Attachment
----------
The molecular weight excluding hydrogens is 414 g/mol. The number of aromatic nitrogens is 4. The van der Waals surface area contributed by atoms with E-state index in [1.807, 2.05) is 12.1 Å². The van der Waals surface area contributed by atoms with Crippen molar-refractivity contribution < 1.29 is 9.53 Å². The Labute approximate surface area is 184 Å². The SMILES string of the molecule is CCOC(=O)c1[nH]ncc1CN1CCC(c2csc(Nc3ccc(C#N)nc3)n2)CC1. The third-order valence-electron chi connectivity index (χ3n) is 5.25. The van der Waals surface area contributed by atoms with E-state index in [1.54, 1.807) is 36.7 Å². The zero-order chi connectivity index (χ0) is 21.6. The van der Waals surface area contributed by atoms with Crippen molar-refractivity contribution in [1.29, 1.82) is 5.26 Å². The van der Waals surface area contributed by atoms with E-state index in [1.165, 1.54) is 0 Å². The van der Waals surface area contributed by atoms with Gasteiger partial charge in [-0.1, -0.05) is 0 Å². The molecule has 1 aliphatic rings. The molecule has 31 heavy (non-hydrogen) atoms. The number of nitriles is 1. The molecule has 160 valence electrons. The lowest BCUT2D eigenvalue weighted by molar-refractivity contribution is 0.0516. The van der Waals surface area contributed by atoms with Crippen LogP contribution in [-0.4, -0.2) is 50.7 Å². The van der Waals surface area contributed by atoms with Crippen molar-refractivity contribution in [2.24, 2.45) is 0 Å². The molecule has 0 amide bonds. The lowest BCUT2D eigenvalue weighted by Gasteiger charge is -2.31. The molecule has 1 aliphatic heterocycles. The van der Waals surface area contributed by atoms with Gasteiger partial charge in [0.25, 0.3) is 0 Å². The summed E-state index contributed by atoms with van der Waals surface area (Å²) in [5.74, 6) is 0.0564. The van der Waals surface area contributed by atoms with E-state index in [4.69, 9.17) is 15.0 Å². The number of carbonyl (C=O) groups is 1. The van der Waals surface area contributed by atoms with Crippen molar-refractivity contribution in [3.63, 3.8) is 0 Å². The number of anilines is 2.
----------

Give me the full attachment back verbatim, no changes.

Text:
The molecular weight excluding hydrogens is 414 g/mol. The number of aromatic nitrogens is 4. The van der Waals surface area contributed by atoms with E-state index in [1.807, 2.05) is 12.1 Å². The van der Waals surface area contributed by atoms with Crippen molar-refractivity contribution < 1.29 is 9.53 Å². The Labute approximate surface area is 184 Å². The SMILES string of the molecule is CCOC(=O)c1[nH]ncc1CN1CCC(c2csc(Nc3ccc(C#N)nc3)n2)CC1. The third-order valence-electron chi connectivity index (χ3n) is 5.25. The van der Waals surface area contributed by atoms with E-state index in [1.54, 1.807) is 36.7 Å². The zero-order chi connectivity index (χ0) is 21.6. The van der Waals surface area contributed by atoms with Crippen molar-refractivity contribution in [1.29, 1.82) is 5.26 Å². The van der Waals surface area contributed by atoms with E-state index in [1.165, 1.54) is 0 Å². The van der Waals surface area contributed by atoms with Gasteiger partial charge in [-0.1, -0.05) is 0 Å². The molecule has 1 aliphatic rings. The molecule has 31 heavy (non-hydrogen) atoms. The number of nitriles is 1. The molecule has 160 valence electrons. The lowest BCUT2D eigenvalue weighted by molar-refractivity contribution is 0.0516. The van der Waals surface area contributed by atoms with Crippen LogP contribution in [-0.4, -0.2) is 50.7 Å². The van der Waals surface area contributed by atoms with Crippen molar-refractivity contribution in [2.24, 2.45) is 0 Å². The molecule has 0 amide bonds. The lowest BCUT2D eigenvalue weighted by Gasteiger charge is -2.31. The molecule has 1 aliphatic heterocycles. The van der Waals surface area contributed by atoms with Gasteiger partial charge in [0.25, 0.3) is 0 Å². The summed E-state index contributed by atoms with van der Waals surface area (Å²) in [5.74, 6) is 0.0564. The van der Waals surface area contributed by atoms with E-state index in [4.69, 9.17) is 15.0 Å². The number of carbonyl (C=O) groups is 1. The van der Waals surface area contributed by atoms with Crippen molar-refractivity contribution in [3.63, 3.8) is 0 Å². The number of anilines is 2.